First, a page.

Drinking Alone: Do I Have a Problem?
When drinking alone develops into a frequent habit characterized by heavy drinking, it is important to address the issue. Drinking alone can be a sign of alcoholism when it is often and excessive.
It is not unusual to want to relax with a drink after a long day. It’s a time to think over the day and recharge. Sitting down with a beer, cocktail, or glass of wine after work is not necessarily harmful in moderation.
If a person drinks alone on an occasional basis and is not experiencing any negative symptoms, it’s likely not a harmful situation. But when one isolates and begins to drink more than the daily recommended amount, this can be a sign of a deeper problem.
Why Do People Drink Alone?
Drinking alcohol can be understood as a way to escape reality. It is not unusual to have a drink after the end of a hard day as a reward or a way to relax. Having one or two drinks is not necessarily harmful when done on occasion, but this type of behavior carries its own risks and potential consequences.
Becoming intoxicated can be energizing and can make one happier and forget about the issues found in daily living, if only momentarily. Some might actually prefer drinking alone as there is no associated social pressure. For some, this might mean that they actually drink less. But for others, this could mean that they actually drink more, as they do not feel as though they are being judged by others.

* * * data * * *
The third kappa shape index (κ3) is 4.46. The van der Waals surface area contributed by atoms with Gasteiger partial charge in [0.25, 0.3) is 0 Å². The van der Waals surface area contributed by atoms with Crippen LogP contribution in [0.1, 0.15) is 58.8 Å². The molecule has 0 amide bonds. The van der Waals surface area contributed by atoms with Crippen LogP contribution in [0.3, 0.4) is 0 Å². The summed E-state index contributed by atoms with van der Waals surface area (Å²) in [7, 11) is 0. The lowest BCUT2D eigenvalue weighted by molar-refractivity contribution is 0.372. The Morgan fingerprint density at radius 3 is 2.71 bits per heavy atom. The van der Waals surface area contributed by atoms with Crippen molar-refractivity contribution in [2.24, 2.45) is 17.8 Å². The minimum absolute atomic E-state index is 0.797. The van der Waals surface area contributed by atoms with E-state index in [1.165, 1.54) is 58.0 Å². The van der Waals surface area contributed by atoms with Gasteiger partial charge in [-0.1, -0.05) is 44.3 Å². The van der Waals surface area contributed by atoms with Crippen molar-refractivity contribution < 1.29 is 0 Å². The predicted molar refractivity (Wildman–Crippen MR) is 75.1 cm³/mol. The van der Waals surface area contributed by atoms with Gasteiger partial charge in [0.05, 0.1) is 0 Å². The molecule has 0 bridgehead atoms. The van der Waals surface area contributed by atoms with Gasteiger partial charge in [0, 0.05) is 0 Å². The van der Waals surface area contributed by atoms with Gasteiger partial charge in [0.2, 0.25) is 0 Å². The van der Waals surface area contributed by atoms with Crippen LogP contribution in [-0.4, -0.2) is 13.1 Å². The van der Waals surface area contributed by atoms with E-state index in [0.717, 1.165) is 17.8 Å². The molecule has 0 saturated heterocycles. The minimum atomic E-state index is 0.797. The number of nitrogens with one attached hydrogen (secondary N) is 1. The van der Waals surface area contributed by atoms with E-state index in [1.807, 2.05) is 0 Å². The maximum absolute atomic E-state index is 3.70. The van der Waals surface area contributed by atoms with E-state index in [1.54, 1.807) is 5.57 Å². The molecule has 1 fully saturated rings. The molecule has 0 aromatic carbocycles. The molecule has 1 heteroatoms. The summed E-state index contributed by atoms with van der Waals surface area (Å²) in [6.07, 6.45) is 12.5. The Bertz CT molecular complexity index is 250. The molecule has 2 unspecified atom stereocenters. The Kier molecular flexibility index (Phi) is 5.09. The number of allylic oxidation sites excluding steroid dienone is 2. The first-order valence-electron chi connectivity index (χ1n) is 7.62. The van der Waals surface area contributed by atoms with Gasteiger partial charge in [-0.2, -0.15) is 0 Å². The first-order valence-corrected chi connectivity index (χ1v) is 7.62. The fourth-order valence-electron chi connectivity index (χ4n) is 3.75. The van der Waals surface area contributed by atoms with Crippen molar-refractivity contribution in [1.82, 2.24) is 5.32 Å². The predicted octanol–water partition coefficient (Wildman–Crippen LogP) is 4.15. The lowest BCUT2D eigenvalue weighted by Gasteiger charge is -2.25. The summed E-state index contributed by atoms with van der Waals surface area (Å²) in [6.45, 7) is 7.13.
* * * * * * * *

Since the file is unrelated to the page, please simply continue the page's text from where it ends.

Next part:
Drinking alone can also be a sign of an underlying mental illness, as it is a method of coping, otherwise known as “self-medicating.” When someone self-medicates, they are using alcohol to mask adverse emotions and mental illness symptoms. Or potentially, a person might drink alone because social drinking situations cause them to experience social anxiety.
Some of the reasons for drinking alone include:
However, as a coping mechanism, drinking alcohol only works briefly, and when the effects of alcohol fade away, one might feel more depressed and anxious than before. This can cause a pattern of abuse: a person might drink to drown out symptoms of depression, anxiety, and so on. When the alcohol loses its effect, those symptoms become more pronounced. A person then goes on to drink even more to cope with those symptoms, developing a never-ending cycle of abuse.
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Risks Of Drinking Alone
Drinking alone puts one at a risk of engaging in risky behavior. There is no one around to stop a person drinking alone from acting upon their thoughts and impulses. One may feel that social pressure prevents them from drinking more, so they keep their excessive drinking habits a secret. Potentially, their social circle does not drink to excess, and they prefer to consume more alcohol than socially acceptable. Hiding the amount of alcohol one consumes is a sign of alcohol abuse and potential alcoholism.
Risky behavior that may result from drinking alone can include:
- driving while intoxicated
- damaging relationships
- drinking to excess
- being sexually assaulted
- short-term memory loss
- blacking out
Risks For Women Drinking Alone
For women, drinking alone, especially in a social situation such as a bar or club, can be potentially dangerous. “Date rape drugs,” such as Rohypnol, ketamine, and others can be easily slipped into one’s drink. These drugs can put one into a vulnerable situation where they will not remember if they have been sexually assaulted. Women are at a higher risk of sexual assault.